We invite you to assist us in complying with the specific 
requirements of Executive Order 12866 and its overall requirement of 
reducing regulatory burden that might result from these proposed 
priorities. Please let us know of any further opportunities we should 
take to reduce potential costs or increase potential benefits while 
preserving the effective and efficient administration of the program.
    During and after the comment period, you may inspect all public 
comments about these priorities in Room 3414, Switzer Building, 330 C 
Street SW., Washington, DC, between the hours of 8 a.m. and 4 p.m., 
Eastern time, Monday through Friday of each week except Federal 

Assistance to Individuals With Disabilities in Reviewing the 
Rulemaking Record

    On request, we will supply an appropriate aid, such as a reader or 
print magnifier, to an individual with a disability who needs 
assistance to review the comments or other documents in the public 
rulemaking record for these proposed priorities. If you want to 
schedule an appointment for this type of aid, you may call (202) 205-
8113 or (202) 260-9895. If you use a TDD, you may call the Federal 
Information Relay Service at 1-800-877-8339.

National Education Goals

    These proposed priorities will address the National Education Goal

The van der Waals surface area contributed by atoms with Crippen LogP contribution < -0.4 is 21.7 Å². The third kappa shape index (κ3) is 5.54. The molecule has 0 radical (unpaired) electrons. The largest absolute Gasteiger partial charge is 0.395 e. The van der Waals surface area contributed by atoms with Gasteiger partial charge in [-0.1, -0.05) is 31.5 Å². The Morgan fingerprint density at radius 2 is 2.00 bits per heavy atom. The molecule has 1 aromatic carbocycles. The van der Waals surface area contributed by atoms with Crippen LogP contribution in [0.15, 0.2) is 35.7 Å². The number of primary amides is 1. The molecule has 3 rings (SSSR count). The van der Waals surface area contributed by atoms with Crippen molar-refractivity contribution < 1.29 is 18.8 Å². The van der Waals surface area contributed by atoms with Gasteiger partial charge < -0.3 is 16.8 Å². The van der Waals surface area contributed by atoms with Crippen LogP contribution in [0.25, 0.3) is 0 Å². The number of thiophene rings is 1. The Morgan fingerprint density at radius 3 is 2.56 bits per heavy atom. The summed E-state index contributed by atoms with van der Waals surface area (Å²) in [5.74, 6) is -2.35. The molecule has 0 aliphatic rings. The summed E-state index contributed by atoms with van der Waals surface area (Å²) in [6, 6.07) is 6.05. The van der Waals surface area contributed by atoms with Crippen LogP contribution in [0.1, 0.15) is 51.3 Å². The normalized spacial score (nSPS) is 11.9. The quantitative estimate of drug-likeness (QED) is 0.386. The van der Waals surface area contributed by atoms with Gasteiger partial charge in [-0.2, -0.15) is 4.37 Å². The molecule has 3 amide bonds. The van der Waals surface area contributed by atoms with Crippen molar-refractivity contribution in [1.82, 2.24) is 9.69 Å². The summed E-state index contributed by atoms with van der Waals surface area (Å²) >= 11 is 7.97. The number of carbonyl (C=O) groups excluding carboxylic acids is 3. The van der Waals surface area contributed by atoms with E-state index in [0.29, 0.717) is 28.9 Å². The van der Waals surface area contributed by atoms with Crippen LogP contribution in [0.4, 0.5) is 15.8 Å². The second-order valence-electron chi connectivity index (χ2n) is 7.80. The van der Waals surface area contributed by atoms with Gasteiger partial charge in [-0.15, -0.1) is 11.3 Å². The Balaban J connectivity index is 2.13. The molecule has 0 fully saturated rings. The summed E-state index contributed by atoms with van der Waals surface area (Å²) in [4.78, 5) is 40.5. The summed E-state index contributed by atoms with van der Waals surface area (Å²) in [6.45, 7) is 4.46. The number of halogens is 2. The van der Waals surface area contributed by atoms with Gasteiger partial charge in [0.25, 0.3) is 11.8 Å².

that every adult American will be literate and will possess the 
knowledge and skills necessary to compete in a global economy and 
exercise the rights and responsibilities of citizenship.
    The authority for the program to establish research priorities by 
reserving funds to support particular research activities is contained 
in sections 202(g) and 204 of the Rehabilitation Act of 1973, as 
amended (the Act) (29 U.S.C. 762(g) and 764(b)(4)). Regulations 
governing this program are found in 34 CFR part 350.
    We will announce the final priorities in a notice in the Federal 
Register. We will determine the final priorities after considering 
responses to this notice and other information available to the 
Department. This notice does not preclude us from proposing or funding 
additional priorities, subject to meeting applicable rulemaking 

    Note: This notice does not solicit applications. In any year in